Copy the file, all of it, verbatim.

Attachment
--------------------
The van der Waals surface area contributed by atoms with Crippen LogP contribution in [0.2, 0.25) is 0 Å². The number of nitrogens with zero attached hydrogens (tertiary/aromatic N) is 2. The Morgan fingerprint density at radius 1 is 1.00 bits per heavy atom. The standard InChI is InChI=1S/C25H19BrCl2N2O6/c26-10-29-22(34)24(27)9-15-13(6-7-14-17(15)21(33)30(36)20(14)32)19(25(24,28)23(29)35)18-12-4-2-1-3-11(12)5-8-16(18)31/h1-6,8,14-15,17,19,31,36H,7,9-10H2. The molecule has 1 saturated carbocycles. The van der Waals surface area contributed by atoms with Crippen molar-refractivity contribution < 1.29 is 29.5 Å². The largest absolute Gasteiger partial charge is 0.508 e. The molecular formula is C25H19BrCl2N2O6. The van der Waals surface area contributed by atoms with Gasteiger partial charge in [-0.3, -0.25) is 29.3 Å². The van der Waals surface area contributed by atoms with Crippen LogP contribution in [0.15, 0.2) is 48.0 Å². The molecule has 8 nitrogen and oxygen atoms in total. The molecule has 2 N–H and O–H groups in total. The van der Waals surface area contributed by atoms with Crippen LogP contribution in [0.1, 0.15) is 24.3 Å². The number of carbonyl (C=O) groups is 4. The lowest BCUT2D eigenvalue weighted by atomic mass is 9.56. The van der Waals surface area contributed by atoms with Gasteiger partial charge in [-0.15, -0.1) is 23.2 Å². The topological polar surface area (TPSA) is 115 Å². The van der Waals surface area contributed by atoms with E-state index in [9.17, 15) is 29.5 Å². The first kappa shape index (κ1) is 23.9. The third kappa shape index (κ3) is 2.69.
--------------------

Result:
The van der Waals surface area contributed by atoms with Crippen LogP contribution in [0.2, 0.25) is 0 Å². The number of nitrogens with zero attached hydrogens (tertiary/aromatic N) is 2. The Morgan fingerprint density at radius 1 is 1.00 bits per heavy atom. The standard InChI is InChI=1S/C25H19BrCl2N2O6/c26-10-29-22(34)24(27)9-15-13(6-7-14-17(15)21(33)30(36)20(14)32)19(25(24,28)23(29)35)18-12-4-2-1-3-11(12)5-8-16(18)31/h1-6,8,14-15,17,19,31,36H,7,9-10H2. The molecule has 1 saturated carbocycles. The van der Waals surface area contributed by atoms with Crippen molar-refractivity contribution < 1.29 is 29.5 Å². The largest absolute Gasteiger partial charge is 0.508 e. The molecular formula is C25H19BrCl2N2O6. The van der Waals surface area contributed by atoms with Gasteiger partial charge in [-0.3, -0.25) is 29.3 Å². The van der Waals surface area contributed by atoms with Crippen LogP contribution in [0.15, 0.2) is 48.0 Å². The molecule has 8 nitrogen and oxygen atoms in total. The molecule has 2 N–H and O–H groups in total. The van der Waals surface area contributed by atoms with Crippen LogP contribution in [0.1, 0.15) is 24.3 Å². The number of carbonyl (C=O) groups is 4. The lowest BCUT2D eigenvalue weighted by atomic mass is 9.56. The van der Waals surface area contributed by atoms with Gasteiger partial charge in [-0.15, -0.1) is 23.2 Å². The topological polar surface area (TPSA) is 115 Å². The van der Waals surface area contributed by atoms with E-state index in [9.17, 15) is 29.5 Å². The first kappa shape index (κ1) is 23.9. The third kappa shape index (κ3) is 2.69.